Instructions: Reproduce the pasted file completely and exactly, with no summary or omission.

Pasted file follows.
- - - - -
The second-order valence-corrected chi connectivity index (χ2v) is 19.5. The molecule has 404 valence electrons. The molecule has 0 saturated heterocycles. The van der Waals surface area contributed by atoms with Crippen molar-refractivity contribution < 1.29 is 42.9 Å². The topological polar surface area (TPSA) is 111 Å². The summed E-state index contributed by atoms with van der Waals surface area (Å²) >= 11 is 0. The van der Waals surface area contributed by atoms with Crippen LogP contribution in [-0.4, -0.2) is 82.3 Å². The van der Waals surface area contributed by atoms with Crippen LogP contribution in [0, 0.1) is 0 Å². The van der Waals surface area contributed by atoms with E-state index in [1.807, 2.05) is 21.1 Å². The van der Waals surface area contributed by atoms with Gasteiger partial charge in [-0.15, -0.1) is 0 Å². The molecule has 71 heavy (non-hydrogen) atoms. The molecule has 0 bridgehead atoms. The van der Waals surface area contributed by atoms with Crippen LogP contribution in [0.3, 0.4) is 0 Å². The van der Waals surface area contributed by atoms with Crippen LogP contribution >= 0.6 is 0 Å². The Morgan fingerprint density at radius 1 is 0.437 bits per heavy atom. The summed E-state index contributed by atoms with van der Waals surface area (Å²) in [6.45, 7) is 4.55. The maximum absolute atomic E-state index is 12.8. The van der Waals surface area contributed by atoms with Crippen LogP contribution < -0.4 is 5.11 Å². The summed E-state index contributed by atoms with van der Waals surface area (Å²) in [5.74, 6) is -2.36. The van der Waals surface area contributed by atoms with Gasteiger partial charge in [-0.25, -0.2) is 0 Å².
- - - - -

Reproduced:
The second-order valence-corrected chi connectivity index (χ2v) is 19.5. The molecule has 404 valence electrons. The molecule has 0 saturated heterocycles. The van der Waals surface area contributed by atoms with Crippen molar-refractivity contribution < 1.29 is 42.9 Å². The topological polar surface area (TPSA) is 111 Å². The summed E-state index contributed by atoms with van der Waals surface area (Å²) >= 11 is 0. The van der Waals surface area contributed by atoms with Crippen LogP contribution in [-0.4, -0.2) is 82.3 Å². The van der Waals surface area contributed by atoms with Crippen LogP contribution in [0, 0.1) is 0 Å². The van der Waals surface area contributed by atoms with E-state index in [1.807, 2.05) is 21.1 Å². The van der Waals surface area contributed by atoms with Gasteiger partial charge in [-0.15, -0.1) is 0 Å². The molecule has 71 heavy (non-hydrogen) atoms. The molecule has 0 bridgehead atoms. The van der Waals surface area contributed by atoms with Crippen LogP contribution in [0.3, 0.4) is 0 Å². The van der Waals surface area contributed by atoms with Crippen LogP contribution >= 0.6 is 0 Å². The Morgan fingerprint density at radius 1 is 0.437 bits per heavy atom. The summed E-state index contributed by atoms with van der Waals surface area (Å²) in [6.45, 7) is 4.55. The maximum absolute atomic E-state index is 12.8. The van der Waals surface area contributed by atoms with Crippen LogP contribution < -0.4 is 5.11 Å². The summed E-state index contributed by atoms with van der Waals surface area (Å²) in [5.74, 6) is -2.36. The van der Waals surface area contributed by atoms with Gasteiger partial charge in [-0.25, -0.2) is 0 Å².